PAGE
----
Social Security Guide : The White Paper and the Beveridge Report Compared
1944-10-01 1944 1940s 20 pages 5. CHILDREN Children are to have less, the Government propose, than the Beveridge Report suggested. The difference arises partly from the Government's disagreement over the subsistence principle, and partly because they plan a great extension of school feeding...
|Institution:||MCR - The Modern Records Centre, University of Warwick|
London : The Social Security League
1 October 1944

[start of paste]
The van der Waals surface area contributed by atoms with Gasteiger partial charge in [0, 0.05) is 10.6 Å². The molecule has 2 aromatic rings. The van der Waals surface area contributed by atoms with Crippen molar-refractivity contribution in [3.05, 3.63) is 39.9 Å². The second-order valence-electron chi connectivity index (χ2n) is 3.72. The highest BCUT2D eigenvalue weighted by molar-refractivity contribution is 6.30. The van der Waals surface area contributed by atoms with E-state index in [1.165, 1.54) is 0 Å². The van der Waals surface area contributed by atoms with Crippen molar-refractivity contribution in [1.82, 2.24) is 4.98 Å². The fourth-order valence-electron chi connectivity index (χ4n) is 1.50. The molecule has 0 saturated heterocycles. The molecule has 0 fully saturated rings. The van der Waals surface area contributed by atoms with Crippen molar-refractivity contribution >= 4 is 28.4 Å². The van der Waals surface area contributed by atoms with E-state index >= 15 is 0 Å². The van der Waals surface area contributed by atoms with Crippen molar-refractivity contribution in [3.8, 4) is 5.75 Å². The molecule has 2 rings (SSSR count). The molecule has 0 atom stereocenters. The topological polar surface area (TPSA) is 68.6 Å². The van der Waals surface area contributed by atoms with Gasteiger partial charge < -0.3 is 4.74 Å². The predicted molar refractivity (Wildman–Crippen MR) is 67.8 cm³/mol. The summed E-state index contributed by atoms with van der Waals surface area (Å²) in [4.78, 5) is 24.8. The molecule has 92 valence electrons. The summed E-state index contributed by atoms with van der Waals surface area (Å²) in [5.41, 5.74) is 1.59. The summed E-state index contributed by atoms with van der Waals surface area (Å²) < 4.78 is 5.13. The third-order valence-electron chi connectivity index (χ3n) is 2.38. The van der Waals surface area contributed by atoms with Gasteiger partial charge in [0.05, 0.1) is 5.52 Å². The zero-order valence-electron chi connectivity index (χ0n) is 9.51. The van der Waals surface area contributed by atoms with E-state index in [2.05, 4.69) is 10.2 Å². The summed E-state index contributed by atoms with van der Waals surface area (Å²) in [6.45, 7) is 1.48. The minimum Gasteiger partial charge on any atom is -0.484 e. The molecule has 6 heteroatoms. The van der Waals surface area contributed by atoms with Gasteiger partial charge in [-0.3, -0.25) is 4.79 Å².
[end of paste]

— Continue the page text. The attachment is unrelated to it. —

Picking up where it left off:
5. CHILDREN Children are to have less, the Government propose, than the Beveridge Report suggested. The difference arises partly from the Government's disagreement over the subsistence principle, and partly because they plan a great extension of school feeding. Both the Government and Beveridge suggest paying benefits from the second child, leaving out the first, but Beveridge suggested 8/- per child, and the Government offer 5/-. This is because the two approach the problem differently. Beveridge calculates a figure sufficient to keep a child at the subsistence level, excluding any allocation for rent; the Government wish to leave ultimate responsibility for child care with the parents, and they say: — "The scheme here set out is not intended to provide full maintenance for each child. It is intended rather as a general contribution to the needs of families with children." (Para. 50). The role of the family allowance can be argued either way. Some people think it should provide full maintenance, others that it should, as the Government says, make a general contribution to family funds. The real difficulty in the Government scheme arises when the family goes altogether on to benefit. Beveridge then simply drew the first child into benefit, and, as his allowances were calculated on a subsistence level he made sure that the family should not be in basic want. The Government also draw in the first child when the family goes on benefit. But they draw him in at 5/-, a sum which, as they have already stated, is not intended to provide full maintenance. On this basis a man and wife and four children, all living on benefit, would receive £3 benefit between them. Beveridge calculated that even at the 1938 price level, 5/- weekly was not enough to keep a child. He says:— "Even without any margin for inefficiency in purchasing, this calculation yields at 1938 prices the following amounts as required for children's allowances to cover subsistence needs without rent:— 0- 5 years ... 5/4 10-14 years ... 8/3 5-10 years ... 7/1 14-15 years ... 9/- This makes the average subsistence allowance at 1938 prices for each child about 5/11 for food, 10d. for clothing and 3d. for fuel and light, or 7/- a week altogether instead of the 5/- which it has been common to assume in discussing children's allowances in the past." (Para. 228). When Sir William finally recast his figures to allow for a rise in the cost of living, the subsistence sum for children came, therefore, not to 8/- but really to 9/-. He then deducted 1/- in respect of school meals and milk. The Government include in their scheme the free provision of school meals and milk to all children in grant-aided primary and secondary schools. This will mean extension of feeding facilities to the 11,000 departments of elementary schools still lacking these, with any necessary additions in secondary schools. At present school feeding normally consists of school dinners on school days, and one-third of a pint of milk once a day, or sometimes twice. School dinners are not usually given in the holidays nor 9